In other business, council:
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Following a backlash from owners and managers to a proposed rental property ordinance, Port Royal officials on Wednesday pared down the restrictions being considered to two main points.
The two restrictions -- that a property manager or owner be available to respond in person to problems and that rental units be registered with the town -- will be voted on for a second and final time at council's Feb. 14 meeting.
"The way this thing has been revised, the only thing we're asking for is good (contact) information," town manager Van Willis said during the public hearing Wednesday night.
That information is needed because the town currently has a "hodgepodge of bad information and that makes it difficult" to find owners if issues arise, Willis said.
Requirements cut from the ordinance include a point system that tracks reports of problems such as noise and parking violations, disorderly conduct and unsanitary conditions. A clause allowing the revocation of business licenses for a year if too many points accumulate has also been removed.
The ordinance also originally gave council the option to charge owners a registration fee, but that option was eliminated.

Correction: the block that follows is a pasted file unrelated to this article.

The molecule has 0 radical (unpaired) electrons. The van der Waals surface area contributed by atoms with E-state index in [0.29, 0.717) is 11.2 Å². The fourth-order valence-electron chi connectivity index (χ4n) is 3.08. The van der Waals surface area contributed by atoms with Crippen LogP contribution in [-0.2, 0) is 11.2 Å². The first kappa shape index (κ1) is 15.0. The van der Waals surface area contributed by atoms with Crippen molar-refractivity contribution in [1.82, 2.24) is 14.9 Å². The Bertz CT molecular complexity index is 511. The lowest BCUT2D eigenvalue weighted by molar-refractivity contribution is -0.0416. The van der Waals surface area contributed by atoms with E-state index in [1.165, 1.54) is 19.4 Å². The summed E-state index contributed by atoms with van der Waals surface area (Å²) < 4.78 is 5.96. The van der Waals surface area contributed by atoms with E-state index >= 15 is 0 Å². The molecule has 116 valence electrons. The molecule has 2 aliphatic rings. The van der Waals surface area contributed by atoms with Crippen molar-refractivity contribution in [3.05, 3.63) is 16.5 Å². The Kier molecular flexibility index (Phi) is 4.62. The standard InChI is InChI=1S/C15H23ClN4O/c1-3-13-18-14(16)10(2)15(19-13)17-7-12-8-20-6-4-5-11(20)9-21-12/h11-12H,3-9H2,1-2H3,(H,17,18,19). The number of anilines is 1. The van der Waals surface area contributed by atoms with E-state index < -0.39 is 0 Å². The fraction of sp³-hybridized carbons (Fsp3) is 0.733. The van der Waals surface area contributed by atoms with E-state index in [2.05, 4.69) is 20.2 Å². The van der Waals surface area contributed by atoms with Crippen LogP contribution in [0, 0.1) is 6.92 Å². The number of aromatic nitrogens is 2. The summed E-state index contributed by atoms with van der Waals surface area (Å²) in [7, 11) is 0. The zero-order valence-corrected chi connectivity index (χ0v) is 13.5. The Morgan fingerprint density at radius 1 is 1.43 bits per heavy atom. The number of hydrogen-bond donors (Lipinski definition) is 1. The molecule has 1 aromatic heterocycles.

Willis said the changes were made following a meeting Monday with property managers.
"We're trying to work with y'all. We want everybody to be happy, and we want everybody to have property that they can rent and feel comfortable that their next-door neighbor (who's) renting is going to be nice," Councilwoman Mary Beth Heyward said.
The changes largely appeased the crowd that came to oppose the ordinance, but some, including Lamont Hopey, still wanted no ordinance at all.
"I think you're being very heavy-handed in what you're trying to do here, and I'd ask you to seriously consider taking that ordinance and putting it in the trash can," he said.
His wife, Delores, added "I understand what you're doing, but again, my big concern is we are being penalized because of a few."
Concerns about the original proposal ranged from owners being held liable for tenants' actions, regulations making property in Port Royal less enticing to potential buyers, and property owners' rights being infringed upon.
"I also don't want anybody to tell me how to write my lease, and I'm not going to let anyone tell me how to write my lease," said Judy Lohr.